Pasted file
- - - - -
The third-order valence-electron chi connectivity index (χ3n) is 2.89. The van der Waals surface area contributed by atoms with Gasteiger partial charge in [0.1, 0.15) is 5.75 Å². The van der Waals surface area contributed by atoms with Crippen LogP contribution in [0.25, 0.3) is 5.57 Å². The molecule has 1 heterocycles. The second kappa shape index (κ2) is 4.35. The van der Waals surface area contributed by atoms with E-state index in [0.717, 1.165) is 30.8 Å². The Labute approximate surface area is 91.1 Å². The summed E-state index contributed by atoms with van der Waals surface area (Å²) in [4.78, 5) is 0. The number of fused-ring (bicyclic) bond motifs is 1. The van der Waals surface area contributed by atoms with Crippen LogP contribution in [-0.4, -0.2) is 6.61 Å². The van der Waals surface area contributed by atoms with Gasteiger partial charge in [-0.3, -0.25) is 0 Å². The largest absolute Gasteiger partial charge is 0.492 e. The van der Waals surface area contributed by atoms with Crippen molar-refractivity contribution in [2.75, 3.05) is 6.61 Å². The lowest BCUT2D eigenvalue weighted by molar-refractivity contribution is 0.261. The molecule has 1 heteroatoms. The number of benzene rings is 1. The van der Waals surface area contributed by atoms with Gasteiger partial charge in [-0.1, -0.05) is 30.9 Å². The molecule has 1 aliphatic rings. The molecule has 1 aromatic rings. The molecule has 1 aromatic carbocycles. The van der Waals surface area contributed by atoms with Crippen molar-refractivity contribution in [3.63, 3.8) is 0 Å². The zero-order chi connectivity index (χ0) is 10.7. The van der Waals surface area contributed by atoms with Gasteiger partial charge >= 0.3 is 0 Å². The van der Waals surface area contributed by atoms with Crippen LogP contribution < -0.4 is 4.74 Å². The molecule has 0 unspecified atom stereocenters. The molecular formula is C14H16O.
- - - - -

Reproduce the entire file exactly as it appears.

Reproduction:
The third-order valence-electron chi connectivity index (χ3n) is 2.89. The van der Waals surface area contributed by atoms with Gasteiger partial charge in [0.1, 0.15) is 5.75 Å². The van der Waals surface area contributed by atoms with Crippen LogP contribution in [0.25, 0.3) is 5.57 Å². The molecule has 1 heterocycles. The second kappa shape index (κ2) is 4.35. The van der Waals surface area contributed by atoms with E-state index in [0.717, 1.165) is 30.8 Å². The Labute approximate surface area is 91.1 Å². The summed E-state index contributed by atoms with van der Waals surface area (Å²) in [4.78, 5) is 0. The number of fused-ring (bicyclic) bond motifs is 1. The van der Waals surface area contributed by atoms with Crippen LogP contribution in [-0.4, -0.2) is 6.61 Å². The van der Waals surface area contributed by atoms with Gasteiger partial charge in [-0.3, -0.25) is 0 Å². The largest absolute Gasteiger partial charge is 0.492 e. The van der Waals surface area contributed by atoms with Crippen molar-refractivity contribution in [2.75, 3.05) is 6.61 Å². The lowest BCUT2D eigenvalue weighted by molar-refractivity contribution is 0.261. The molecule has 1 heteroatoms. The number of benzene rings is 1. The van der Waals surface area contributed by atoms with Gasteiger partial charge in [-0.1, -0.05) is 30.9 Å². The molecule has 1 aliphatic rings. The molecule has 1 aromatic rings. The molecule has 1 aromatic carbocycles. The van der Waals surface area contributed by atoms with Crippen molar-refractivity contribution in [3.63, 3.8) is 0 Å². The zero-order chi connectivity index (χ0) is 10.7. The van der Waals surface area contributed by atoms with Gasteiger partial charge >= 0.3 is 0 Å². The van der Waals surface area contributed by atoms with Crippen LogP contribution < -0.4 is 4.74 Å². The molecule has 0 unspecified atom stereocenters. The molecular formula is C14H16O.